This post comes courtesy of Williams-Sonoma Culinary Expert Natasha Gandhi-Rue.
If the thought of baking conjures up hours of mixing and kneading, rolling and rising, then you haven’t discovered the magic of making muffins.
Whipping up a batch of fresh-baked muffins in the morning is surprisingly simple. Now that springtime berries are coming into season, there’s no better time to head to the kitchen and start baking.
Muffins, which can be savory or sweet, are easy to prepare because they rely on chemical leaveners (baking powder or baking soda), rather than yeast.
Understanding leaveners — Both baking powder and baking soda create carbon dioxide, causing the muffin batter to rise, but there are some important differences to keep in mind.
- Baking powder: Nearly all baking powder sold today is “double acting,” which means that it contains two acids that react at different times. The first dissolves more quickly than the second, releasing some gas as soon as it is mixed with the liquid in a recipe. The second dissolves more slowly and reacts later, when the batter is exposed to heat. This second reaction makes double-acting baking powder a reliable leavener.
- Baking soda: When a recipe calls for baking soda alone, rather than baking soda and baking powder, an acidic ingredient must also be present in the batter. Because baking soda is single, rather than double acting, wet and dry ingredients for batters should be mixed separately. As soon as the two mixtures are combined, the batter must go directly into a pan and immediately into a preheated oven.
Store both types of leaveners in a cool, dry place. They can lose potency over time and should be replaced after 4 to 6 months.
Mixing muffin batter — In the fast-and-easy muffin method, dry and wet ingredients are mixed separately before being combined. Sometimes a well is made in the center of the dry ingredients, and all of the wet ingredients are added to the well. The mixture is then beaten until smooth. In other recipes, the dry ingredients are added to the wet ingredients. Whatever the instructions, it is important not to overmix the batter, or the muffins will be tough and often crumbly, with large irregular patterns of holes.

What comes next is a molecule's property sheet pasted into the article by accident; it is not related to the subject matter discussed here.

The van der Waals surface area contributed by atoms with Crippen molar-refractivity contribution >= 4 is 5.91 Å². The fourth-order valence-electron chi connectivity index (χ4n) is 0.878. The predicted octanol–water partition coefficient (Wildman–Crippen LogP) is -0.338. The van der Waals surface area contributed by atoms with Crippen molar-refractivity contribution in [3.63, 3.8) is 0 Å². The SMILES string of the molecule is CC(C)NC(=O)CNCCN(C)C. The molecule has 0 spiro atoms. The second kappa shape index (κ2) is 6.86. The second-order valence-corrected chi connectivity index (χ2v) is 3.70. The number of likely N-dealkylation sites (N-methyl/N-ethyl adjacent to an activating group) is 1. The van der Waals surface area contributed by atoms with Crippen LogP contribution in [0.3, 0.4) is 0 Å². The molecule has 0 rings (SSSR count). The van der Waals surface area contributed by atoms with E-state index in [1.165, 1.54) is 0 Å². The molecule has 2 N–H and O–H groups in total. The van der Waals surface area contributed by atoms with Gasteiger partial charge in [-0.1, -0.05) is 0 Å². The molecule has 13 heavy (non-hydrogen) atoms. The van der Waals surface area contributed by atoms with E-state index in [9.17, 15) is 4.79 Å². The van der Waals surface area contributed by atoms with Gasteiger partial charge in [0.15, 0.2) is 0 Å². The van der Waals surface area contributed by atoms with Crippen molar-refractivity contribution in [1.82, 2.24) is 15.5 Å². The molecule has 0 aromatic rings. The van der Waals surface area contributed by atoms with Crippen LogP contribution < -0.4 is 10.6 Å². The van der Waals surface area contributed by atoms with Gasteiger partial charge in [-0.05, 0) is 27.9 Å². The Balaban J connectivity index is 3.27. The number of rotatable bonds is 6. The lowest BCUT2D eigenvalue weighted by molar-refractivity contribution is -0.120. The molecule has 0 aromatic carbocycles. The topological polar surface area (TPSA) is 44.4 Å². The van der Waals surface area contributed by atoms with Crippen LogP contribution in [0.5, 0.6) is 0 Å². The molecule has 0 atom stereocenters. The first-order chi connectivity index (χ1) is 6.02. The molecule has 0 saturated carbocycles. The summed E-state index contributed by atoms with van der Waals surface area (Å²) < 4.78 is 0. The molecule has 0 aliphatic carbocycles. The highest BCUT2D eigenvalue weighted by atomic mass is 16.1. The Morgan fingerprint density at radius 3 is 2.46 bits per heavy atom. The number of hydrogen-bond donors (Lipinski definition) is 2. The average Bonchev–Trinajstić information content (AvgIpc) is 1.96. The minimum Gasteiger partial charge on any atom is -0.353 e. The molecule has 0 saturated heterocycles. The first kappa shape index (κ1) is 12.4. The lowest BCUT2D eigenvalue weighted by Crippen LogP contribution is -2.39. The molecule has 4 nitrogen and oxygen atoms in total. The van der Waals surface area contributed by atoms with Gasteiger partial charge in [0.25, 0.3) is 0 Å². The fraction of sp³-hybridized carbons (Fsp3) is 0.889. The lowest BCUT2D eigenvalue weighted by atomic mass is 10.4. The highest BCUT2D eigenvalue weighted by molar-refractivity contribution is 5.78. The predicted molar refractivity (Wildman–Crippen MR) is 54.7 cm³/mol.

|Mixing dry ingredientsIn a bowl, stir together the flour, leavening and other dry ingredients so that the leavening is evenly distributed.|
|Filling the pansSpoon the batter into greased muffin cups, filling them three-fourths full or even with the rim of the cup, according to the directions in your recipe.|
|Adding a toppingIf the recipe calls for a topping, sprinkle it over the batter, dividing it evenly among the muffins.|
Baking and cooling — Muffins are done when golden brown around the edges and springy to the touch on top. A toothpick inserted into the center of a muffin should come out clean.
Most muffins should be cooled in their pans on a wire rack for 5 minutes or more; this allows the heat to dissipate and helps set the tender texture. Then they are turned out of the pans and placed on the rack to continue cooling. If allowed to cool completely in their pans, the muffins can be difficult to unmold and the bottoms can easily turn soggy.
Try these delicious Williams-Sonoma muffin recipes:
About the author: A graduate of the French Culinary Institute in New York City, Natasha is the Williams-Sonoma Culinary Expert for the Wichita, Kansas store. She is the mastermind behind the in-store technique and cooking classes and is often on the road training other Williams-Sonoma Culinary Experts.